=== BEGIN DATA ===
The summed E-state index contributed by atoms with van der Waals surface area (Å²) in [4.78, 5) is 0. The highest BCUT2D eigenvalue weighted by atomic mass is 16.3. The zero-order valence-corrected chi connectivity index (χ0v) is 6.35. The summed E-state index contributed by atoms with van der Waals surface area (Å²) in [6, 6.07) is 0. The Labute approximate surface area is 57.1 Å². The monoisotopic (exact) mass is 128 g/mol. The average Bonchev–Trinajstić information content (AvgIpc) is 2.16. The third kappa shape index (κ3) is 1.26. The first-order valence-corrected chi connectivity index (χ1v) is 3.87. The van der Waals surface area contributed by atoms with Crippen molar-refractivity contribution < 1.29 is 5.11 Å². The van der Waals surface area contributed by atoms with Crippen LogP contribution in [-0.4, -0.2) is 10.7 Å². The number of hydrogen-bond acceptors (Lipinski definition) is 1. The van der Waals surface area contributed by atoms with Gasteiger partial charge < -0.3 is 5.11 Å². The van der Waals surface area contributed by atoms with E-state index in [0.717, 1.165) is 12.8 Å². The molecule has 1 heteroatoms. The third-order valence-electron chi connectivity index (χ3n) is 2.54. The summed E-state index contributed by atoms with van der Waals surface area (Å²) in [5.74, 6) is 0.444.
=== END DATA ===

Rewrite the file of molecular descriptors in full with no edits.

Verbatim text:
The summed E-state index contributed by atoms with van der Waals surface area (Å²) in [4.78, 5) is 0. The highest BCUT2D eigenvalue weighted by atomic mass is 16.3. The zero-order valence-corrected chi connectivity index (χ0v) is 6.35. The summed E-state index contributed by atoms with van der Waals surface area (Å²) in [6, 6.07) is 0. The Labute approximate surface area is 57.1 Å². The monoisotopic (exact) mass is 128 g/mol. The average Bonchev–Trinajstić information content (AvgIpc) is 2.16. The third kappa shape index (κ3) is 1.26. The first-order valence-corrected chi connectivity index (χ1v) is 3.87. The van der Waals surface area contributed by atoms with Crippen molar-refractivity contribution < 1.29 is 5.11 Å². The van der Waals surface area contributed by atoms with Crippen LogP contribution in [-0.4, -0.2) is 10.7 Å². The number of hydrogen-bond acceptors (Lipinski definition) is 1. The van der Waals surface area contributed by atoms with Gasteiger partial charge < -0.3 is 5.11 Å². The van der Waals surface area contributed by atoms with E-state index in [0.717, 1.165) is 12.8 Å². The molecule has 1 heteroatoms. The third-order valence-electron chi connectivity index (χ3n) is 2.54. The summed E-state index contributed by atoms with van der Waals surface area (Å²) in [5.74, 6) is 0.444.